How to Create Your Own Drive-In Movie Theater at Home
Watch summer blockbusters and enjoy a socially-distanced summer evening with your neighbors.
Stay-at-home orders don't mean that we can't be social with friends and family. Case in point: drive-in movie theaters. The New York Times reports that the estimated 305 drive-ins around the United States are experiencing a resurgence in response to the call for distance. But what if you're in one of the states without a theater nearby? Now is the perfect time to host your own socially distanced drive-in movie night from home; invite the neighborhood and others can enjoy the rest of summer with a few cinematic favorites.
To help you host a movie night of your own, we tapped Marley Majcher, CEO and founder of The Party Goddess, a high-end celebrity and corporate event planning and catering company, who shares some of her ideas.
Set up technology for showtime.
Majcher says that you'll need to choose a movie (or several), have a means to show it, and somewhere to screencast it. Try a "wall, a real screen, even a sheet if you're going super retro," she says. You can use something like the inflatable outdoor movie screen by Gemmy Inflatable Diagonal Widescreen Air blown Deluxe Movie Screen ($143, homedepot.com) or the TaoTronics Indoor/Outdoor 100-Inch Projector Screen ($131, amazon.com) to get a large enough picture for everyone to watch it together.
Along with a screen, you'll need to have a projector. The Vankyo Leisure 3 Mini Projector ($120, walmart.com) has 40,000 hours of LED lamp-life. Ohderii Mini Projector ($99.99, amazon.com) comes at a lower price point, but can also be used to project movies onto an outdoor screen. You'll need an outdoor outlet or extension cord that can hook up your projector to a power source, as well as the right hookup cords for your device that holds the movies (VGA, HDMI, or USB). For sound, speakers are important. You can find a pair of outdoor all-weather speakers like this set from Yamaha ($130, betsbuy.com). But if you want surround sound or are broadcasting across a large lawn, try the ION Audio Pathfinder Waterproof Rechargeable Speaker System ($179, bhphotovideo.com). Depending on which speakers you get, you may be able to connect by Bluetooth or you may need an adapter or synchronize screen cable to make it work.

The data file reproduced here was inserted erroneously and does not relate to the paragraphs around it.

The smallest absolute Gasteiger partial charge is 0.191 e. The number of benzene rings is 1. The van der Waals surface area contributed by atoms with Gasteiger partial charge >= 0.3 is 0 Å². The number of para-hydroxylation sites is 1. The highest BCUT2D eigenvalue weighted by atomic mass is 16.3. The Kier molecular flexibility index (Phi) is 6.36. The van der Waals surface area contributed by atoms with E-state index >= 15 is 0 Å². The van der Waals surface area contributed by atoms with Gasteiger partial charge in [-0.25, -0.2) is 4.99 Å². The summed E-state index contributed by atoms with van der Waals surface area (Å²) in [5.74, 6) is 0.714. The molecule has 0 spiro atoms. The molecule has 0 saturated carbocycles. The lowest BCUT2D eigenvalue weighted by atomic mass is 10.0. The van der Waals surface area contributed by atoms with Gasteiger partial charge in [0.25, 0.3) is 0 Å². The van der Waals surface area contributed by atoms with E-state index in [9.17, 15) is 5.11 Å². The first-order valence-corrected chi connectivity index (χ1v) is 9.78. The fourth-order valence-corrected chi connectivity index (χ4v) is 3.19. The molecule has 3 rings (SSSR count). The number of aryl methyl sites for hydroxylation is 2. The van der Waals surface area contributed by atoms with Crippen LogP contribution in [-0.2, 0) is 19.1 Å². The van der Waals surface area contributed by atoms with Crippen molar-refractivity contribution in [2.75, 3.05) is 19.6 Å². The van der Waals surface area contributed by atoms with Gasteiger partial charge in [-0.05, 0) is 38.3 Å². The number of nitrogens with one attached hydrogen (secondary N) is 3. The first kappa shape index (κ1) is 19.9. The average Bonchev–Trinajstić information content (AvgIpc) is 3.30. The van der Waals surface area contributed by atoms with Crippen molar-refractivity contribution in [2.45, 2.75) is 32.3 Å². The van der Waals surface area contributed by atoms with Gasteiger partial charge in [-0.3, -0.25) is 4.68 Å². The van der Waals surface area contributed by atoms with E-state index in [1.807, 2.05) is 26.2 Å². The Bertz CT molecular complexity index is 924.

And if you want to keep it simple and make sure everything works together from the start, you can purchase outdoor home theater kits. For the ultimate package, the Backyard Theater Systems Indoor/Outdoor Theater Kit ($1,499, amazon.com) has everything you need to get started.
Map out plots to maintain proper distance.
To make sure that everyone can easily view the screen—and maintain a social distance of at least six feet—Majcher suggests creating properly spaced demarcation so that people know where to park or where to sit if it's a smaller gathering on the lawn.
You will also need to plan for restroom breaks. Guests may be able to go to their own homes for the restroom if they live nearby, but you'll want to plan for anyone who might be out of easy access. Majcher says to make sure to add clear signage about spacing and traffic flow for the bathroom. And for party favors, you can provide hand wipes and sanitizer as well as bug spray.
Announce the movie schedule.
"A visible schedule is always fun," Majcher says, "especially if it notes an intermission for pit stops and snack refills." You can write on a large dry erase board like Staples' Standard Durable Melamine Dry-Erase Whiteboard ($23, staples.com) or flash it periodically on the screen before the movie starts. It's also good to include the schedule in your invitations, which could be sent by Paperless Post. (And speaking of invitations, if you want to really make a splash, Majcher says to "have Ceci New York create some die-cut invitation wonder.")
Prepare a socially-distanced menu of snacks.
So, how can you provide food and snacks to your guests while keeping at a distance? Give it a nostalgic twist by serving movie treats on roller blades and make sure to wear a mask, Majcher says. "Flags for the guests [can be used] to raise or wave should a need arise," she says. "Food could be pick-up 'bento' boxes to eat outside or in the car. Anything involving a line should have space demarcations approximately six feet apart." For example, Majcher suggests using vinyl cut-outs as a great way to show guests where to stand and how to move through the line.
Make it even more memorable by hiring an ice cream truck. "Have an ice cream truck show up and park with flavors adapted to match the movie theme," Majcher says. It'll be a huge hit with everyone at the party—think peach sorbet for watching James and the Giant Peach or marshmallow pops that look similar to Olaf for Frozen.